- Rainwater Purification Centre (RainPC): A system designed for the conversion of rainwater to drinking water. Coming in a small compact 26 kg unit, the RainPC offers an affordable solution.
6. Storage Facility: There are multiple options available based on the shape, size and material of construction.
- Shape: Cylindrical, Rectangular and Square
- Material: Reinforced cement concrete (RCC), ferrocement, masonry, plastic (polyethylene) or metal (galvanised iron) sheets
- Position of the tank: Depending on space availability, these tanks could be constructed above ground, partly underground or fully underground. Some maintenance measures like cleaning and disinfection are required to ensure the quality of water stored in the container.
7. Recharge Structures: Rainwater may be charged into the groundwater aquifers, an underground layer of water-bearing permeable rock, rock fractures or unconsolidated materials such as gravel, sand, or silt, through any suitable structures like dugwells, borewells, recharge trenches and recharge pits.
- Recharge trenches and permeable pavements: These recharge structures promote the percolation of water through soil strata at shallower depth.
- Recharge wells: These structures conduct water to greater depths from where it joins the groundwater.
- Recharge pits: The excavated pit, 1.5m to 3m wide and 2m to 3m deep, is lined with a brick/stone wall with openings (weep-holes) at regular intervals. The top area of the pit can be covered with a perforated cover. Design procedure is the same as that of a settlement tank.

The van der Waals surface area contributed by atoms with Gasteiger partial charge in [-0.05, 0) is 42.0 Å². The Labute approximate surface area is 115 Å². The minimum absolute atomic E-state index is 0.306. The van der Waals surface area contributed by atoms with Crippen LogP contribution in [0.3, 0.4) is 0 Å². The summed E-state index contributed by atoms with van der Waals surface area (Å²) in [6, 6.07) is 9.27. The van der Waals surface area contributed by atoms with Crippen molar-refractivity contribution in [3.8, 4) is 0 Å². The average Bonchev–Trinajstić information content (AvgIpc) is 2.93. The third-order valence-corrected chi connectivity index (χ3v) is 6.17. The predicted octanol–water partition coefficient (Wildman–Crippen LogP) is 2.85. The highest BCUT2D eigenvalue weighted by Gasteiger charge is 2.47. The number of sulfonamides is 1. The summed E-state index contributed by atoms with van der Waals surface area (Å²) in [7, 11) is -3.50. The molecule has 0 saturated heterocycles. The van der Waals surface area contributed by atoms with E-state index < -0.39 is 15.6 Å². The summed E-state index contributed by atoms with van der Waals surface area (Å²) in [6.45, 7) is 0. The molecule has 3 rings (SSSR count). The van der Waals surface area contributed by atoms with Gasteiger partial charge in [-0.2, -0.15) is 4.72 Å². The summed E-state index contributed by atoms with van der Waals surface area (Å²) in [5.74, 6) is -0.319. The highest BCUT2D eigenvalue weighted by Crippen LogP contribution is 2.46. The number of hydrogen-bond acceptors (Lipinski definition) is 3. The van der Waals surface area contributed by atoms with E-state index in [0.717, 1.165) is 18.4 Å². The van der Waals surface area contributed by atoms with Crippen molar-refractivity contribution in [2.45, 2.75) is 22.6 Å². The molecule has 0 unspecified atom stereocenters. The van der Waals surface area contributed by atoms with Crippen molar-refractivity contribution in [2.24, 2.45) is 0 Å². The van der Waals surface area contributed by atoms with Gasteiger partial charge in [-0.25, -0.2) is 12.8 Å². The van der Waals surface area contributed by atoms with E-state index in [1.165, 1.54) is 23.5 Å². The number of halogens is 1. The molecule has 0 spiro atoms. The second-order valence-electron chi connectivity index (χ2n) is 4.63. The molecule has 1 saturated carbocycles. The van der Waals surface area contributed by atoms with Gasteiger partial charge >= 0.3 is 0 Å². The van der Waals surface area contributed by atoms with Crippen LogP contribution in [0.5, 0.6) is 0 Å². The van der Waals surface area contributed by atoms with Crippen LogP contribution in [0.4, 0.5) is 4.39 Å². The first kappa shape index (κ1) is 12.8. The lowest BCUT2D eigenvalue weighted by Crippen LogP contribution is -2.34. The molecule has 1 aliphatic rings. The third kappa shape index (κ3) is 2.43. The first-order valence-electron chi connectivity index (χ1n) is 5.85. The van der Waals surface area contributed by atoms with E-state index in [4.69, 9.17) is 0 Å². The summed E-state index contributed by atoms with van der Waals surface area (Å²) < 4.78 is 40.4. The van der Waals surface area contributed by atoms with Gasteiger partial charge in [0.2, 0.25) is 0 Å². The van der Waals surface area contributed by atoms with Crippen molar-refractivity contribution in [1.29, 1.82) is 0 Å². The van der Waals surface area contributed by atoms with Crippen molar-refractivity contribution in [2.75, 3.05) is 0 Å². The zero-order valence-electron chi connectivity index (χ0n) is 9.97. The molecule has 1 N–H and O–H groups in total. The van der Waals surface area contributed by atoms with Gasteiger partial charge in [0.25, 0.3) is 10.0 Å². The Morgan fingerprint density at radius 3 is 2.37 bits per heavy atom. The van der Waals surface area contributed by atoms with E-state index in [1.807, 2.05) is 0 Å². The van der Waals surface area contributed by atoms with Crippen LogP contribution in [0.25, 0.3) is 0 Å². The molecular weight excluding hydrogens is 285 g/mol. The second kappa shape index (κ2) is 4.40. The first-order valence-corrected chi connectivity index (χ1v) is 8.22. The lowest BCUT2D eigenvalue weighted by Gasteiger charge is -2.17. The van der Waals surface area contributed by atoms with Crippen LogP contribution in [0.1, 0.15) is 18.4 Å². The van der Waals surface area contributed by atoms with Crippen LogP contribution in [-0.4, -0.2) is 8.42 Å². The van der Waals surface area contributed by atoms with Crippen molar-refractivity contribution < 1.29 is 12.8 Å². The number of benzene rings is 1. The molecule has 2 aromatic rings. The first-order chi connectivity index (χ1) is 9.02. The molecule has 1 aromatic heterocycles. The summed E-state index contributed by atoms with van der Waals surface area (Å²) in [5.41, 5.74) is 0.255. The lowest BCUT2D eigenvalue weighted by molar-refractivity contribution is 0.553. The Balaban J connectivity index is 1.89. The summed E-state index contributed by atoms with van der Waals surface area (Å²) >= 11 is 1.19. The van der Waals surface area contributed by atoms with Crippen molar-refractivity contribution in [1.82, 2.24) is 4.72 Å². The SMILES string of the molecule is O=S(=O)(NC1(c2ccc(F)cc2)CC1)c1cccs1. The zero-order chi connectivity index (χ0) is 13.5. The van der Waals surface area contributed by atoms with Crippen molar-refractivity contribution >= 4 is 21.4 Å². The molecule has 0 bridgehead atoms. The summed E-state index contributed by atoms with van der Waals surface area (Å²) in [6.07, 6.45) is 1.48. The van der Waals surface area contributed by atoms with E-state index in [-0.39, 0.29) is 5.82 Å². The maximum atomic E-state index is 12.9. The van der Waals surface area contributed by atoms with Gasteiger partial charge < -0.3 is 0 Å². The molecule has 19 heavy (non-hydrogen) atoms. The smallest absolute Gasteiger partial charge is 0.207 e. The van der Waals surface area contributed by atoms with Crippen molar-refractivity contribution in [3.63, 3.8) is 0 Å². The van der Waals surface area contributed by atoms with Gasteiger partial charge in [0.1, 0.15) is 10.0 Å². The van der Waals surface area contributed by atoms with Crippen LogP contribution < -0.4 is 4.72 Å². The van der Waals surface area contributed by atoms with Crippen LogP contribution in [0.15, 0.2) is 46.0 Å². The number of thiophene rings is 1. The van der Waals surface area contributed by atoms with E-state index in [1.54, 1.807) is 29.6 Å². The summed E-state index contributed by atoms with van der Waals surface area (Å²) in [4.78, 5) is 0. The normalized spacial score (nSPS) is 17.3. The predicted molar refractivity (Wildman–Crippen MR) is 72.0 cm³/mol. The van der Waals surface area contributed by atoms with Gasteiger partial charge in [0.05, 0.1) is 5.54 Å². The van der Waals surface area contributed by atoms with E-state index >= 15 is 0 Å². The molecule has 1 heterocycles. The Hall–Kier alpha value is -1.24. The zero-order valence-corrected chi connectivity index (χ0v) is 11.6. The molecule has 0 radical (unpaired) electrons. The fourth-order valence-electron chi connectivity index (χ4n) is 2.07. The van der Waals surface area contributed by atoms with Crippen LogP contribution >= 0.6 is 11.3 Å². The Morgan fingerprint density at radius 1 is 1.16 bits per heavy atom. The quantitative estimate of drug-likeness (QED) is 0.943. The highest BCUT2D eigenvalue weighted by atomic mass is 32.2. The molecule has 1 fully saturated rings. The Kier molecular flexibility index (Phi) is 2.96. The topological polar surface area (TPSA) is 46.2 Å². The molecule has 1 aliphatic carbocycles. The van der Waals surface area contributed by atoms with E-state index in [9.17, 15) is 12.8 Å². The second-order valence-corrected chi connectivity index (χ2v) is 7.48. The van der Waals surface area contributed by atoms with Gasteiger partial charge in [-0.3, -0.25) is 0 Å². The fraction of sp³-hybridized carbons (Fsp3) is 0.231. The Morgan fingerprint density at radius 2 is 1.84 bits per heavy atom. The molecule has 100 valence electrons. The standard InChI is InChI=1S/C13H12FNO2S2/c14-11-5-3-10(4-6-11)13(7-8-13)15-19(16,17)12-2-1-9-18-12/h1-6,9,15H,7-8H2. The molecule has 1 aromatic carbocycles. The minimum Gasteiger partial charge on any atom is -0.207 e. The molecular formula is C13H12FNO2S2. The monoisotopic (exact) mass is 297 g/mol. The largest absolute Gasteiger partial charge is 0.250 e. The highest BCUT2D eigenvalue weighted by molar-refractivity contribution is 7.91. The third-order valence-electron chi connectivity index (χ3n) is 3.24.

Advantages of implementing Rooftop Rainwater Harvesting:
- Promotes water conservation and reduces water bills
- Mitigates on-road flooding and soil erosion within your complex
- The system is less expensive, easy to implement and requires less maintenance
- Diminishes the usage of potable water for varied purposes
- Reduces water consumption by as much as 40%
DIY Water Conservation Tips
Did you know we use about 27% of water for bathing and toilet use. Here are 10 simple DIY tips that come in handy and if practiced diligently, can help conserve water.
1. Don’t waste the waste:Utilise RO waste water for other household purposes.Reuse grey water and reroute the runoff from your clothes washer and use that water for things like flushing the toilet or washing your car
2. Fix faulty faucets: A leaky faucet that drips at the rate of 1 drip per second can waste more than 11,360 litres per year. That’s the amount of water needed to take more than 180 showers!
3. Keep tabs on the taps: Don’t let the faucet running while cleaning veggies. Turning off water while brushing teeth saves 9.5 litres a minute.
4. Install showerheads and aerators: Shower heads control the water flow rate, which helps in reducing the amount of water consumed. A low-flow shower can help you save 34,540 litres per year, given a 10-minute shower time per day.
5. Switch to a low-flush toilet: Install a cistern displacement device to reduce the volume of water used in each flush.
6. Install a water meter: Monitor water consumption to control usage. What’s more, it is also helpful in detecting leaks.
7. Broom the sidewalks: A single sidewalk wash consumes about 303 litres of water, use a broom instead!
8. Water plants during mornings: Watering your plants during the day increases water consumption due to evaporation. Save 95 litres each time you water your plants either early mornings or late evenings.
9. Don’t run half-filled washing machines: Avoid half cleaning rounds and allow your washing machine to be filled before you get them spinning.
10. Don’t run the hose while washing your car: About 230 litres of water is consumed per car wash, make each drop count.